Jump to ContentJump to Main Navigation
Real to ReelA New Approach to Understanding Realism in Film and TV Fiction$
Users without a subscription are not able to see the full content.

Martin Sohn-Rethel

Print publication date: 2016

Print ISBN-13: 9780993071768

Published to Liverpool Scholarship Online: February 2021

DOI: 10.3828/liverpool/9780993071768.001.0001

Show Summary Details
Page of

PRINTED FROM LIVERPOOL SCHOLARSHIP ONLINE (www.liverpool.universitypressscholarship.com). (c) Copyright Liverpool University Press, 2021. All Rights Reserved. An individual user may print out a PDF of a single chapter of a monograph in LSO for personal use.date: 18 September 2021

Post-Script: The ‘Counter-Realism’ Code of Institutional Constraint

Post-Script: The ‘Counter-Realism’ Code of Institutional Constraint

Chapter:
(p.217) Post-Script: The ‘Counter-Realism’ Code of Institutional Constraint
Source:
Real to Reel
Author(s):

Martin Sohn-Rethel

Publisher:
Liverpool University Press
DOI:10.3828/liverpool/9780993071768.003.0010

This chapter reflects on the 'counter-realism' code of institutional constraint. In terms of audience understandings, the 'counter-realist' code of institutional constraint is engaged, for example, when spectators assure themselves that a lead character cannot die before the last reel — precisely because they are played by a highly paid star. For producers, the code implies that the profit principle militates in favour of rounded stories with feel-good endings and against films where film makers forsake the safe and familiar and take audiences into new territory. The 'true story' genre seems to provide a firm basis for debating the effects of 'institutional constraint' on realism and truth. The chapter then considers a pair of 'true story' films: In The Name Of The Father (Jim Sheridan, 1993) and Erin Brokovich (Steven Soderbergh, 2000).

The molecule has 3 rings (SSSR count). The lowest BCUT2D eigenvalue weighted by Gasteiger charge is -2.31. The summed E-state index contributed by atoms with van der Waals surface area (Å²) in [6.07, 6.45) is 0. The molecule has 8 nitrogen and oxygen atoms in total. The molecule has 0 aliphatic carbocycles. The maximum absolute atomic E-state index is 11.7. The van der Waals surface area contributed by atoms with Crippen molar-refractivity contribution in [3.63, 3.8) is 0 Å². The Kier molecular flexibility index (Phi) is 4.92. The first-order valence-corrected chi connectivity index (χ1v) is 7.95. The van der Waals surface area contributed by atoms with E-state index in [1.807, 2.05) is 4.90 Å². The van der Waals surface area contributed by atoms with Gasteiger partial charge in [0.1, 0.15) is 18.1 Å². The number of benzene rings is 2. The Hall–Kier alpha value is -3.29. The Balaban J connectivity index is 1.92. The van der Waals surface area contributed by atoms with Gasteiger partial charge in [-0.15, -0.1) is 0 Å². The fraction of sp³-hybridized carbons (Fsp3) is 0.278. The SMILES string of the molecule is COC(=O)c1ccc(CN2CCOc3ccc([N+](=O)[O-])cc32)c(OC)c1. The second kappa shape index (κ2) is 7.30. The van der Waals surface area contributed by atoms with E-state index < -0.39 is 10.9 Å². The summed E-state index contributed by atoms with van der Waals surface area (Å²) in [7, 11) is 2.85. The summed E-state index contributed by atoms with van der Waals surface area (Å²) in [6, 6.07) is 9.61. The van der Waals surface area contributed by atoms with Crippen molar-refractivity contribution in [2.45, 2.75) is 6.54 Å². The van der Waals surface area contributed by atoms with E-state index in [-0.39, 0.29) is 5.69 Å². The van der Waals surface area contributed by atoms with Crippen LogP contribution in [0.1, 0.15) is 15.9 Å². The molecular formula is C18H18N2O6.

Keywords:   counter-realism, institutional constraint, feel-good movies, realism, truth, true story genre, true story films, In The Name Of The Father, Erin Brokovich

Liverpool Scholarship Online requires a subscription or purchase to access the full text of books within the service. Public users can however freely search the site and view the abstracts and keywords for each book and chapter.

Please, subscribe or login to access full text content.

If you think you should have access to this title, please contact your librarian.

To troubleshoot, please check our FAQs, and if you can't find the answer there, please contact us.